Crude oil prices surged Thursday following reports that Iran had shot down a U.S. drone near the Strait of Hormuz, stoking fears that tensions between the two nations could escalate and disrupt energy transit in the process.
At around 2:30 a.m. ET Thursday, West Texas Intermediate futures on the New York Mercantile Exchange (Nymex) were up more than $3 day/day, with the August contract trading above $57/bbl after opening the week in the low $50s.
Price Futures Group analyst Phil Flynn said the reported news of the drone incident raises “fears Iran and the U.S. are headed toward a military confrontation that would have serious price consequences for energy. There is too much dangerous activity going on in the Strait of Hormuz.”
Calling it “the world’s most important oil chokepoint,” the Energy Information Administration (EIA) estimated that last year 21 million b/d flowed through the Strait of Hormuz, which is between Oman and Iran and which connects the Persian Gulf to the Gulf of Oman and the Arabian Sea. That amounts to about 21% of global petroleum liquids consumption, according to the agency.
“Volumes of crude oil, condensate, and petroleum products transiting the Strait of Hormuz have been fairly stable since 2016, when international sanctions on Iran were lifted and Iran’s oil production and exports returned to pre-sanctions levels,” EIA said in a research note published Thursday. “Flows through the Strait of Hormuz in 2018 made up about one-third of total global seaborne traded oil. More than one-quarter of global liquefied natural gas trade also transited the Strait of Hormuz in 2018.
“There are limited options to bypass the Strait of Hormuz. Only Saudi Arabia and the United Arab Emirates have pipelines that can ship crude oil outside the Persian Gulf and have the additional pipeline capacity to circumvent the Strait of Hormuz.”
Recently equity markets have seemed “much more focused” on Federal Reserve Bank policy “and U.S./China trade tensions than Middle East geopolitical tensions,” said Tudor, Pickering, Holt & Co. (TPH) analysts in a note to clients early Thursday. However, geopolitical tensions “seem to be surfacing with increased cadence and gravitas of late.” This had TPH analysts “increasingly confident” of a supply-side risk premium creeping back “into the market mindset, effectively placing a floor under global oil prices...and energy equities.”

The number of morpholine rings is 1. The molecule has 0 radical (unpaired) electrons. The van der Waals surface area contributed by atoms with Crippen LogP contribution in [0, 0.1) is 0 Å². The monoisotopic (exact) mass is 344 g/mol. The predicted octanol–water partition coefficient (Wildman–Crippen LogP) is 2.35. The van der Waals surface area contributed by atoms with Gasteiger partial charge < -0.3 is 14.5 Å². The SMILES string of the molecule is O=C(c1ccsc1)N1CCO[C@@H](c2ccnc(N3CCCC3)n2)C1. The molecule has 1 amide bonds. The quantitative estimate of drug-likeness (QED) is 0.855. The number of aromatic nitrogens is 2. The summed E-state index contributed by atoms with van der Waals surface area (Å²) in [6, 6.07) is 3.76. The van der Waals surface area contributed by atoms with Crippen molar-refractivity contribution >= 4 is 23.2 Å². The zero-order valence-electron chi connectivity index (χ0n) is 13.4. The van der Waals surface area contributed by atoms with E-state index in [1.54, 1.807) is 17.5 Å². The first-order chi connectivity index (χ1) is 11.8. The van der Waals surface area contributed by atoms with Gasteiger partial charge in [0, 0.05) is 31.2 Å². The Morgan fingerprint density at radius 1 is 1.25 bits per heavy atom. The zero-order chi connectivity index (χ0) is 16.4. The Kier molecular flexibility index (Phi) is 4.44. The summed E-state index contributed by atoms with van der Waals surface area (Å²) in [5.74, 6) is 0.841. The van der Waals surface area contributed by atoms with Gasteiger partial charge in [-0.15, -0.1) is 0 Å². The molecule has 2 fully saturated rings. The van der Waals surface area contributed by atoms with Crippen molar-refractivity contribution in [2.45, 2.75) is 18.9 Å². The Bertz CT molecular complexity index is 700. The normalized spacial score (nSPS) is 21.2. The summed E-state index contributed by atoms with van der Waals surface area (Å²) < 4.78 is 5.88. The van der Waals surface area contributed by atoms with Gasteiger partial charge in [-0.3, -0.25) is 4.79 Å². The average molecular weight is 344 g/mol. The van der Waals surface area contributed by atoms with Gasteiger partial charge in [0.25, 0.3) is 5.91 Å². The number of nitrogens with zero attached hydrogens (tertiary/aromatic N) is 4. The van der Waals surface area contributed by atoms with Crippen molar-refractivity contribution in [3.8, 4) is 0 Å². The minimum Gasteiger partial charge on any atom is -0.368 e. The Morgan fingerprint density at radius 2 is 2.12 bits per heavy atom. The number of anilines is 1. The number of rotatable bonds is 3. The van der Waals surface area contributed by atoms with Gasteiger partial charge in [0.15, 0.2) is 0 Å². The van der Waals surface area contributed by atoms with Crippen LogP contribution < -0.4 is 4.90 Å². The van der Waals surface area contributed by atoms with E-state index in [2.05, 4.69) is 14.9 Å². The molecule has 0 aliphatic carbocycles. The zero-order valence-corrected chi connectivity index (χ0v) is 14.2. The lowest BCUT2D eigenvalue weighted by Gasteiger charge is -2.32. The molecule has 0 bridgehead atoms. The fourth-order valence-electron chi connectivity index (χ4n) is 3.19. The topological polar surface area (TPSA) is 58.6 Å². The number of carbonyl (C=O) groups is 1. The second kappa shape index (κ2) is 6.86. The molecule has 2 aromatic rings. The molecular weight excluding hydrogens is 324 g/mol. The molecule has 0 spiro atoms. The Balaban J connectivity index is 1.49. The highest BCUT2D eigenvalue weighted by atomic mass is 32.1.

News of the drone attack came after Washington, DC, had identified Iran as the prime suspect in earlier attacks on tankers in the region, and after Iran provocatively announced that it planned to violate limits on uranium enrichment set out in the Joint Comprehensive Plan of Action (JCPOA), the 2015 multi-nation pact aimed at reigning in Iran’s nuclear program.
In a note analyzing the implications of Iran’s plan to violate the JCPOA, and issued prior to Thursday’s developments, ClearView Energy Partners LLC analysts cautioned that “the market may be undercounting risks that have become increasingly visible during the last two months of rising U.S.-Iran tensions.”
Recent data indicate a growing supply cushion for the Organisation for Economic Co-operation and Development countries, and trade conflicts pose downside risks for demand.
“That said, a disruption of petroleum transit through the Strait of Hormuz remains the granddaddy of supply risks, because it has the potential to take around 18 million b/d offline,” the ClearView analysts said. “Iran knows it, and the world knows it, too.”
The rising sense of risk in the Middle East wasn’t the only factor leaving analysts bullish on oil Thursday, with the latest U.S. inventory data and the prospect of interest rate cuts from the Federal Reserve also pointing to stronger prices.
“After a few painful weeks of bearish data, U.S. inventories saw the draw we’ve been waiting for,” with petroleum inventories including crude, gasoline and distillates “down 5.3 million bbl and much better than the predicted minus 0.6,” Raymond James & Associates Inc. analysts led by J. Marshall Adkins said. “...Wednesday, the U.S. bolstered its case for Iran’s involvement in the latest tanker attacks, presenting mine fragments of Iranian origin reportedly recovered from the damaged tankers.
“Back home, the Federal Reserve is keeping rates right where they are, but a rate cut by the year end now seems more likely than not.”
Bears Prowling Natural Gas Markets
Meanwhile, if it can be said that the bulls were out in full force in the oil markets Thursday, then it was the bears on the prowl for natural gas after another sizeable miss to the high side in the latest weekly EIA Lower 48 storage report.
The EIA reported a 115 Bcf injection into natural gas storage inventories for the week ending June 14 that came in roughly 10 Bcf above consensus estimates.
Nymex futures responded immediately to the bearish EIA data, falling 5 cents at the front of the curve. The July contract was trading about 2 cents higher day/day near $2.30/MMBtu a few minutes before the report was released at 10:30 a.m. ET. The July contract was down to around $2.18 as of early Thursday afternoon, off nearly 10.0 cents from the previous day’s settle.
“Balance wise, it is back looser, and rather difficult to justify based on the best data we have available to us,” Bespoke Weather Services said. “There appears to be, quite simply, much more supply out there than is indicated by the data, giving us very low confidence in what to expect going forward in terms of the supply/demand balance.”